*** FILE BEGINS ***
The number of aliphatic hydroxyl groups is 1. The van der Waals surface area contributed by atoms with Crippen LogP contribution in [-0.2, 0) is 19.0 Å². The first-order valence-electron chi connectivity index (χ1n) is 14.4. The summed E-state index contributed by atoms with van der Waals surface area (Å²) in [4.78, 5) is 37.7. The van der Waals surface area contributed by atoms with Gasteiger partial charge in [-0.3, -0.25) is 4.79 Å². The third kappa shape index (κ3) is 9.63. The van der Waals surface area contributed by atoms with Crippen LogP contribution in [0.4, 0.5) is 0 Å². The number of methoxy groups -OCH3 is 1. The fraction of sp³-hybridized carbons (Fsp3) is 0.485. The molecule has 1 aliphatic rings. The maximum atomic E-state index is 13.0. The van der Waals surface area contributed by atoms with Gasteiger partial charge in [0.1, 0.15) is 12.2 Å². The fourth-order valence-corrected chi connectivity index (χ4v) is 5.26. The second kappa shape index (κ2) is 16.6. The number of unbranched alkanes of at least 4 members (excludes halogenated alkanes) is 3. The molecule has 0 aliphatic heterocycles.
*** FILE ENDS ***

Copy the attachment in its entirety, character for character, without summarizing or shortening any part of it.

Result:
The number of aliphatic hydroxyl groups is 1. The van der Waals surface area contributed by atoms with Crippen LogP contribution in [-0.2, 0) is 19.0 Å². The first-order valence-electron chi connectivity index (χ1n) is 14.4. The summed E-state index contributed by atoms with van der Waals surface area (Å²) in [4.78, 5) is 37.7. The van der Waals surface area contributed by atoms with Gasteiger partial charge in [-0.3, -0.25) is 4.79 Å². The third kappa shape index (κ3) is 9.63. The van der Waals surface area contributed by atoms with Crippen LogP contribution in [0.4, 0.5) is 0 Å². The number of methoxy groups -OCH3 is 1. The fraction of sp³-hybridized carbons (Fsp3) is 0.485. The molecule has 1 aliphatic rings. The maximum atomic E-state index is 13.0. The van der Waals surface area contributed by atoms with Gasteiger partial charge in [0.1, 0.15) is 12.2 Å². The fourth-order valence-corrected chi connectivity index (χ4v) is 5.26. The second kappa shape index (κ2) is 16.6. The number of unbranched alkanes of at least 4 members (excludes halogenated alkanes) is 3. The molecule has 0 aliphatic heterocycles.